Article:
RaeShawn Sanchez

By Kerri Bartlett, Managing Editor, Williamson Herald
Article Submitted

Franklin resident Raeshawn Sanchez, a state candidate in the 63rd House District, was disqualified Thursday to run in the Aug. 2 Republican Primary by the Tennessee State Republican Party.

The state party claims that Sanchez does not meet the qualifications of a “bona fide” Republican, a label that can be contested by any two registered voters residing in the candidates’ district, according to the party’s bylaws.

Sanchez is the second Williamson County Republican to be ousted this year from the primary ballot by the state party. In February, Tom Atema was also disqualified from running for the 4th District seat on the Williamson County Commission.

The Williamson County Election Office sent a notification Thursday (April 12, saying) that state party chairman Scott Golden submitted a letter to Secretary of State Tre Hargett’s office, notifying the office of Sanchez’s disqualification. The state party communications director, Candice Dawkins, said the party could not find primary voting records for Sanchez or verification that she is an active member in the party – two qualifications to be deemed a “bona fide Republican.”

Golden requested that Sanchez’s name be removed from the ballot 20 minutes before the candidate withdrawal deadline of noon Thursday.

Sanchez pulled her petition to run against Rep. Glen Casada, R-Thompson’s Station, 63rd District, in January within the first hour on the first day petitions were issued Jan. 5. She filed on Jan. 29. The state party office was unable to provide, by press time, the date the office received a notice challenging Sanchez’s Republican status.

However, Sanchez said she will still face Casada, maybe not on the ballot, but as a write-in candidate. She plans to forge ahead with her campaign.

Earlier this year, the Williamson County Election Office also received a request from Golden to remove Atema’s name from the ballot 30 minutes before the noon withdrawal deadline on Feb. 22 in the county commission race.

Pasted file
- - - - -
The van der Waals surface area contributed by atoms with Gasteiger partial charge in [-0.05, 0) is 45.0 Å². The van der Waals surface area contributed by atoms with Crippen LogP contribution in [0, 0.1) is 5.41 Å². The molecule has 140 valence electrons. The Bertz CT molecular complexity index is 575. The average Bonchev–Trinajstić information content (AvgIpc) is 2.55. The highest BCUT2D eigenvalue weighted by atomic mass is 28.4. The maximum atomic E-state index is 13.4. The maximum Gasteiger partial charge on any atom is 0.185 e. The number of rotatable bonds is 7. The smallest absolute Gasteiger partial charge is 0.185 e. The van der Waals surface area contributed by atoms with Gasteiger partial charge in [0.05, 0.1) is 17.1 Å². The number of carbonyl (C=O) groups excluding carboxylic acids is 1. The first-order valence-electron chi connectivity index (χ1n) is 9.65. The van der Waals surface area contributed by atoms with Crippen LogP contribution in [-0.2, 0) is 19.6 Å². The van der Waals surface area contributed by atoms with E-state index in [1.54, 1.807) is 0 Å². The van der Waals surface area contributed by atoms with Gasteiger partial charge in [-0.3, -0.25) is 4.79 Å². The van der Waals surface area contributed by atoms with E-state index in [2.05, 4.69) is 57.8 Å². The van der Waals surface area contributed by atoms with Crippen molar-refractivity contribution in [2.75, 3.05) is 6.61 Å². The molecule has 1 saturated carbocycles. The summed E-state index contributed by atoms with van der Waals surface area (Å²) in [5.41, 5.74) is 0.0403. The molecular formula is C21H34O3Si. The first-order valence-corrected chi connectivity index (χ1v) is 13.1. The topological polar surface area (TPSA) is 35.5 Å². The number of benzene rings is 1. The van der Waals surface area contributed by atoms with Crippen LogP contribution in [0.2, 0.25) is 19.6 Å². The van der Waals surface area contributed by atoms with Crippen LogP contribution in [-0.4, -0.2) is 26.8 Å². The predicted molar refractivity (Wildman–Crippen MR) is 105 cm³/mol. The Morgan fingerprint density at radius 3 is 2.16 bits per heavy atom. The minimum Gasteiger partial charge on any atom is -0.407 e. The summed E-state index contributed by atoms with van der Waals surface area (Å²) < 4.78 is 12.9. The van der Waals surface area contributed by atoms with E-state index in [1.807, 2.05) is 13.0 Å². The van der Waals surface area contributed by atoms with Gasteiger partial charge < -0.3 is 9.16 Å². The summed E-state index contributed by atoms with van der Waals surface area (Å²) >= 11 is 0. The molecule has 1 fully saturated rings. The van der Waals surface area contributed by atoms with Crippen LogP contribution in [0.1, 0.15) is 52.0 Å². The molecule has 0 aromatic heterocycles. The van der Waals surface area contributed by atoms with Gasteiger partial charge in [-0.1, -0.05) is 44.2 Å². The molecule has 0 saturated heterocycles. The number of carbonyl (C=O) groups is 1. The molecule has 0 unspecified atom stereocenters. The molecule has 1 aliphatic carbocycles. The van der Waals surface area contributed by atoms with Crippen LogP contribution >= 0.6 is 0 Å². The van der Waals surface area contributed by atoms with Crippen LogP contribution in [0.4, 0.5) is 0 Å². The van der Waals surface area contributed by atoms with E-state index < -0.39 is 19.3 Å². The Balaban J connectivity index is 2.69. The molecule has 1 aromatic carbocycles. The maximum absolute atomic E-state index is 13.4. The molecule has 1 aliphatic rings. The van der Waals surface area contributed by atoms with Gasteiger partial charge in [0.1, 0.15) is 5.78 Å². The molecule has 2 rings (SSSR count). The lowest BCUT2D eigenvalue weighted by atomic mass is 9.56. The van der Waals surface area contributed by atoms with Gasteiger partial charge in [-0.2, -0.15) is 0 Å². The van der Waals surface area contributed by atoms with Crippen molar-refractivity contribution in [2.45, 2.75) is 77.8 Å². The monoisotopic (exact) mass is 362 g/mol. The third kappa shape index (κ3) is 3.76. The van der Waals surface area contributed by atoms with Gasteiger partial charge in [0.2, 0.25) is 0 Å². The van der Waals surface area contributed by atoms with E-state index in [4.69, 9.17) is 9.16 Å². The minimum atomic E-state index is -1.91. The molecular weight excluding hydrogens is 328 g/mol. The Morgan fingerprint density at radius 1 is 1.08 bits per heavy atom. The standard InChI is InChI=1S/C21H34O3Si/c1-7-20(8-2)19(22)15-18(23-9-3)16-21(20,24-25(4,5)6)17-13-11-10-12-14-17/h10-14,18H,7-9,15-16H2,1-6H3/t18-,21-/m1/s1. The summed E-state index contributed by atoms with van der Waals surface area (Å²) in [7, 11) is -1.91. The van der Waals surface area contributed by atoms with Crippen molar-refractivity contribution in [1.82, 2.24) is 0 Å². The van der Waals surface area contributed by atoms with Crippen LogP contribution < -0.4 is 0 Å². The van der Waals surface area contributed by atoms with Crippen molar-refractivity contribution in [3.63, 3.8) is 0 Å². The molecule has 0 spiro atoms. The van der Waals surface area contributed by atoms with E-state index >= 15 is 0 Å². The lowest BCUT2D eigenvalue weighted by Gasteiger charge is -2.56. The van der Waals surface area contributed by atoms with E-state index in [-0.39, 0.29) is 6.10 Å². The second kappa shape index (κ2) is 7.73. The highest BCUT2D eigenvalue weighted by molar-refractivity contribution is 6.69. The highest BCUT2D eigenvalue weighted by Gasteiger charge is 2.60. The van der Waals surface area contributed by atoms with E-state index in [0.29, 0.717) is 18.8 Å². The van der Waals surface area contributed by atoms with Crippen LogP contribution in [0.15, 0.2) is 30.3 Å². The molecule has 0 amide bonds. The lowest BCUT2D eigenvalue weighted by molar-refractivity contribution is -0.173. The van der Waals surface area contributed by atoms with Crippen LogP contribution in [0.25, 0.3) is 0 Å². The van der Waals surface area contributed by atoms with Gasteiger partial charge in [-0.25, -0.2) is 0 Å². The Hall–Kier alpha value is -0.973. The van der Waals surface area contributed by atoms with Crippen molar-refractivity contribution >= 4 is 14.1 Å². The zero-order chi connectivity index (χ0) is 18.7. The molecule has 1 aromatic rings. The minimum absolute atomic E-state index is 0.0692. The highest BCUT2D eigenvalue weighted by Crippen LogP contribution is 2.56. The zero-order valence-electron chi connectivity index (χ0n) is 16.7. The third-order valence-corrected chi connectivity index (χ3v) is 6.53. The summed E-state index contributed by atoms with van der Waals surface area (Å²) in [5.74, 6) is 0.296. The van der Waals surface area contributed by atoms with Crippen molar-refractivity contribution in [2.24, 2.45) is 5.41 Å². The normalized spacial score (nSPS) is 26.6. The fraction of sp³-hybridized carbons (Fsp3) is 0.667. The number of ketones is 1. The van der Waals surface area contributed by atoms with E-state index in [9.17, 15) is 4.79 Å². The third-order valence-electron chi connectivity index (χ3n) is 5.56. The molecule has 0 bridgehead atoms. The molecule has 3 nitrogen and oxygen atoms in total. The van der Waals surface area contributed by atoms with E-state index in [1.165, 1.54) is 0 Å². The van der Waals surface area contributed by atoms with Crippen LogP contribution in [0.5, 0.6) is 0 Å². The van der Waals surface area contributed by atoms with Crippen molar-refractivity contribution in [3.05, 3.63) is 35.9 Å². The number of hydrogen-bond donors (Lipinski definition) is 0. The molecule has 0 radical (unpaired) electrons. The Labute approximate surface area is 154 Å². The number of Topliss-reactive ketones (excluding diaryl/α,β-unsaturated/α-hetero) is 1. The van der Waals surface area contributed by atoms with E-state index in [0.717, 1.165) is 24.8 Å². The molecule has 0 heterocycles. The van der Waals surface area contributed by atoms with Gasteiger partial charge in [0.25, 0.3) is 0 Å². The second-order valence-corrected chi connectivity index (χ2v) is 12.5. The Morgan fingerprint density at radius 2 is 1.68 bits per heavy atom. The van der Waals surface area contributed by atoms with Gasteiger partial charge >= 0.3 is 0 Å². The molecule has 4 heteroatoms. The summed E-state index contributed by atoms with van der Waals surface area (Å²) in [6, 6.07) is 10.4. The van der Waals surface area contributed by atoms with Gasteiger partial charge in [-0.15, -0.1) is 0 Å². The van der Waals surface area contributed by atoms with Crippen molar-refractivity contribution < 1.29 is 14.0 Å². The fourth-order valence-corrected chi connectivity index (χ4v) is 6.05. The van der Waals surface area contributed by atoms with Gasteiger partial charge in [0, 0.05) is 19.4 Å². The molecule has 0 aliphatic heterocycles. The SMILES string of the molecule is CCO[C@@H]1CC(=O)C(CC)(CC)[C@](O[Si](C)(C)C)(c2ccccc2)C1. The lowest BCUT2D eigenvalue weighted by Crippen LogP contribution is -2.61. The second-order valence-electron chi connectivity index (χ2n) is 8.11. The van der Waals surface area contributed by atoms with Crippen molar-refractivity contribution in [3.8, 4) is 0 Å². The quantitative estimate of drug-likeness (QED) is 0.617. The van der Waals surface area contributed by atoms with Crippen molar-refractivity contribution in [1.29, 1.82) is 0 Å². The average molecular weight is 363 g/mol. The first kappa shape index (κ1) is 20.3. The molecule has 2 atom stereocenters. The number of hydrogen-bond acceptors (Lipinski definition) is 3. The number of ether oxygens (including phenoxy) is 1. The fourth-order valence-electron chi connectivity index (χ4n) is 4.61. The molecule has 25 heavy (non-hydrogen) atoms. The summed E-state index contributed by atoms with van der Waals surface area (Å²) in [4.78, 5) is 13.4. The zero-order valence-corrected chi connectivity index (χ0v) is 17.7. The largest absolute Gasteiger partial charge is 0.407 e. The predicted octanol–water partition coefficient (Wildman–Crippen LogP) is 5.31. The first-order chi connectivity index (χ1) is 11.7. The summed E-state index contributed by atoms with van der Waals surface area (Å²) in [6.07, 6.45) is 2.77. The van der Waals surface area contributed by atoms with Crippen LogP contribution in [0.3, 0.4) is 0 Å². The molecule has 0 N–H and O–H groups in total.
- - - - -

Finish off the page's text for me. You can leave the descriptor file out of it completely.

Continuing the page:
What is a bona fide Republican?

According to state GOP bylaws, a candidate’s bona fide Republican status can be contested per Article IX, Section 2, by any two registered voters that live in a candidate’s district.

To qualify as a bona fide Republican, as stated in Article IX, Section 1 of the state party’s bylaws, a candidate must meet the following criteria:

A. Any individual who is actively involved in the Tennessee Republican Party, his County Republican Party, or any recognized auxiliary organization of either; and resides and is registered to vote in said county; and either

B. Any individual who has voted in at least three (3) of the four (4) most recent Statewide Republican primary elections; or

C. Any individual who is vouched for in writing to the satisfaction of the State Chairman as a bona fide Republican, such as by an officer of the TRP, a member of the SEC, CEC of the County where the individual resides, or a Republican elected official. The State Chairman may require additional verification that the individual in question is indeed a bona fide Republican, and shall have final authority to make the determination.

An example of being “vouched for” would include an elected Republican official writing a letter of support for a candidate regarding his or her Republican status.

‘Shocked’ to hear about disqualification

Sanchez said she just heard the news Thursday afternoon when Williamson County Election Administrator Chad Gray sent the notice by email mailing list.

“My initial reaction is shock,” Sanchez said.

“The Williamson County Republican Party had a wonderful opportunity to let people see them in a different light, and they blew it. This is one of the most anti-democratic things I have ever witnessed. They did not let the democratic process happen like it is supposed to happen.

“I am floored at the possibility that someone can tell you your views are conservative or not conservative enough. That is despicable.”

Sanchez said she was not previously notified of the disqualification before its announcement.

“I was not contacted by anyone from either the state or local affiliates of the Republican Party,” she said. “They have done bad business.”